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Officials bust up illegal plantation

Deputies team up with federal forces to eradicate thousands of illicit marijuana plants

Posted: July 2, 2010 7:35 p.m.
Updated: July 3, 2010 4:30 a.m.
 

More than 11,000 marijuana plants with an estimated street value of $22 million were found in the Angeles National Forest near Santa Clarita this week, officials said.

Detectives from the Los Angeles County Sheriff’s Department Narcotics and Aero bureaus, in a joint operation with the U.S. Drug Enforcement Administration and U.S. Forest Service, spent Thursday eradicating plants at the sprawling pot farm, according to a Sheriff’s Department news release.

No one was arrested in connection with the illegal operation.

The joint law enforcement team wiped out a total of 11,249 illicit marijuana plants in the Knapp Ranch area of Angeles National Forest. The team also removed 1,560 pounds of trash, consisting of hazardous chemical fertilizers, pesticides, food, propane tanks and camping equipment.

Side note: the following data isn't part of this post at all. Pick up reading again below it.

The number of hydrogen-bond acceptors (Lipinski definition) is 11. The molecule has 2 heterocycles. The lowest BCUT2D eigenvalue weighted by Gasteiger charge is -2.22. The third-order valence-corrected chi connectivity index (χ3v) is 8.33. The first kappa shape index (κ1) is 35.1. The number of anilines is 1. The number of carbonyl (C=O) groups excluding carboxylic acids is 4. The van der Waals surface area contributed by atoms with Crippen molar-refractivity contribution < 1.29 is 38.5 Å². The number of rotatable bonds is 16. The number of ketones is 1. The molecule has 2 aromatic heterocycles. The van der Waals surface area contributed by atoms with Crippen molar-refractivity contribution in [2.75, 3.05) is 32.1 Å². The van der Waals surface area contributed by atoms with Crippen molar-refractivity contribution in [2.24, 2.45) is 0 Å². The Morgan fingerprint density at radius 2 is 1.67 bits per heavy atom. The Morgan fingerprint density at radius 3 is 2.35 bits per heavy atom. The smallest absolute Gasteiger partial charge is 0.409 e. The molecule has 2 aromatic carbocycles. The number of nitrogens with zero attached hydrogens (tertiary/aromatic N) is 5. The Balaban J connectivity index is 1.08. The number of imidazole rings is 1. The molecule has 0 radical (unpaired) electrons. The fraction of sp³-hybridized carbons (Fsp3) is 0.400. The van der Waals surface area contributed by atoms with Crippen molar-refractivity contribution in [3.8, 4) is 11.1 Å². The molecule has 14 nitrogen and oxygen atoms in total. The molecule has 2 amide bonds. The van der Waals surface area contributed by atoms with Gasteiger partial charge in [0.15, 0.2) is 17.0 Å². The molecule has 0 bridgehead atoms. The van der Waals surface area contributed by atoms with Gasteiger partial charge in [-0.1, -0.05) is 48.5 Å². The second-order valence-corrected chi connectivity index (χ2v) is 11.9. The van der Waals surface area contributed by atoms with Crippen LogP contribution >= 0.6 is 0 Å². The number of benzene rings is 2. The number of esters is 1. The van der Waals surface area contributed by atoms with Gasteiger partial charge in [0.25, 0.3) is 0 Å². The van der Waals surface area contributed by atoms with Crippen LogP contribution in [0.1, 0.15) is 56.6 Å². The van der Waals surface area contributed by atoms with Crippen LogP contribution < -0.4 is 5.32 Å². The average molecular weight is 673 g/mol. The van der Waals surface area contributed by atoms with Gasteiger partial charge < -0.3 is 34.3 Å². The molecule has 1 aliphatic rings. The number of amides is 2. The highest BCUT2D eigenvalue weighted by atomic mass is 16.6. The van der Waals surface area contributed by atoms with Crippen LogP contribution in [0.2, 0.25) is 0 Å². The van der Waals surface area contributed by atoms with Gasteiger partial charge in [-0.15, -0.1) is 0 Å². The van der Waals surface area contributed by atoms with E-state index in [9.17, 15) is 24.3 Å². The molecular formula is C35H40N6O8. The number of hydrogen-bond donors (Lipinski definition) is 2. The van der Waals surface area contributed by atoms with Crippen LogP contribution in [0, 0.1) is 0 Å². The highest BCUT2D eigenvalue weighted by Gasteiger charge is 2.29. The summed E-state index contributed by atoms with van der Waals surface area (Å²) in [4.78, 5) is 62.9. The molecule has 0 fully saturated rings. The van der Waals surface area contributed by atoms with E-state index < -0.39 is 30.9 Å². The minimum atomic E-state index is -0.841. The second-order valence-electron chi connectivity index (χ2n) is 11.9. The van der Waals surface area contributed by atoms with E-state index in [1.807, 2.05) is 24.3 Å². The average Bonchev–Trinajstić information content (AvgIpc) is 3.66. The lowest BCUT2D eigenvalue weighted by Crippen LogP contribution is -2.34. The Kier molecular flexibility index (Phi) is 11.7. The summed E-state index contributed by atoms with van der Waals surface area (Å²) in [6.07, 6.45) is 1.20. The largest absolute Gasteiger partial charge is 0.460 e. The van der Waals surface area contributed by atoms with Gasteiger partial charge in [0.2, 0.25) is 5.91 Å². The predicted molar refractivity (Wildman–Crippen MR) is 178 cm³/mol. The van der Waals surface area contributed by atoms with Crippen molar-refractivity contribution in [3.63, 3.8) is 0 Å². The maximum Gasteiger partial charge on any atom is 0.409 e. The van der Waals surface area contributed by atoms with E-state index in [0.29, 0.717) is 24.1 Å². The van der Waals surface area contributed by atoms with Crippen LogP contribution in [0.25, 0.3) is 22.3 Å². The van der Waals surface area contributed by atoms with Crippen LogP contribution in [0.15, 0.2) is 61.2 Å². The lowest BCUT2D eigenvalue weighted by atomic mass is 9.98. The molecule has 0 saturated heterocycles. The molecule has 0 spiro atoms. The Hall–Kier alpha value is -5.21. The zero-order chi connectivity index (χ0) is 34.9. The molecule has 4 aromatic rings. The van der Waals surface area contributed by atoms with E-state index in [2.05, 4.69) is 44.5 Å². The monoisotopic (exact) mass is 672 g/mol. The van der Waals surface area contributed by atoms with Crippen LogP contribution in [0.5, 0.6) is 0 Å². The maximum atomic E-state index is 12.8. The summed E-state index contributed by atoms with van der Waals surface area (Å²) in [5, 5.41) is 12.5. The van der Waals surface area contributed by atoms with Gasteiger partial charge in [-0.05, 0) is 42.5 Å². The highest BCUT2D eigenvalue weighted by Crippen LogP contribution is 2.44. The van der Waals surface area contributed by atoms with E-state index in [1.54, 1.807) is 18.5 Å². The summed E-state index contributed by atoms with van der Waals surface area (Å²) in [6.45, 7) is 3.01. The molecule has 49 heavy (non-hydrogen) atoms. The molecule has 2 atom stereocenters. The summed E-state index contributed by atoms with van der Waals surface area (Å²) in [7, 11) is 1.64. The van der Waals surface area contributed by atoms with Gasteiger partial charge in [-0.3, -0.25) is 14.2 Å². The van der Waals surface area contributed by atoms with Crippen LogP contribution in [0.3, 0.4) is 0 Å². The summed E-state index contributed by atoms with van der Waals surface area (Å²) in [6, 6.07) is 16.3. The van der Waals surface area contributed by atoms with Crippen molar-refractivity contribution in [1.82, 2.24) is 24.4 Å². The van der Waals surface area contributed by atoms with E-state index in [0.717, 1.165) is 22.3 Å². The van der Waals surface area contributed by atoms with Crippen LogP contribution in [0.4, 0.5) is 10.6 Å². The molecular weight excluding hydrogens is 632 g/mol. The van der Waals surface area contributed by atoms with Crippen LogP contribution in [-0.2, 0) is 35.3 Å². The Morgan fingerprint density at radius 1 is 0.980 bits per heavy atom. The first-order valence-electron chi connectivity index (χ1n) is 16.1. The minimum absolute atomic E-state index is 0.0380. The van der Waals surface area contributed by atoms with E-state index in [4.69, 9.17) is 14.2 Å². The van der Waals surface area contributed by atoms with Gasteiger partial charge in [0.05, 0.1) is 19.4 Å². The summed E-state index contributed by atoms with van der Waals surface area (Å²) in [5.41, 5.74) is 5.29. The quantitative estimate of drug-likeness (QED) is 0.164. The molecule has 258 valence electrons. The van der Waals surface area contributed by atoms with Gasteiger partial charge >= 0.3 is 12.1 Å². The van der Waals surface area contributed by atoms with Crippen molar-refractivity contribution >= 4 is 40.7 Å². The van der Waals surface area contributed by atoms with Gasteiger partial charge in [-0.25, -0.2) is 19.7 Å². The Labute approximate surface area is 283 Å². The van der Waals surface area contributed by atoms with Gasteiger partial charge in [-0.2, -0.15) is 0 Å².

They also repaired damage to three streams and removed extensive irrigation systems that suspects used to divert water away from native plants and animals to irrigate the illegal crops.

“These illegal marijuana grows do more

than just harm the people who use illicit marijuana,” Capt. Ralph Ornelas of the sheriff’s Narcotics Bureau said in the release. “They destroy and poison public lands.

“The many agencies involved in these operations will continue our aggressive efforts to clear the public land of this menace, so that the forest remains available for present and future generations,” Ornelas said.

Since May 2010, detectives have eradicated 96,441 illicit marijuana plants from public lands, with an estimated street value of more than $192 million.

Guests who visit nature areas should be cautious of the hazards posed by illegal marijuana farming, sheriff’s officials said.

Suspects guard and even booby-trap their plants against law enforcement and competition.

Also, many of the fertilizers and pesticides used by illicit marijuana farmers involve hazardous substances, some of which are banned in the United States.

 

 

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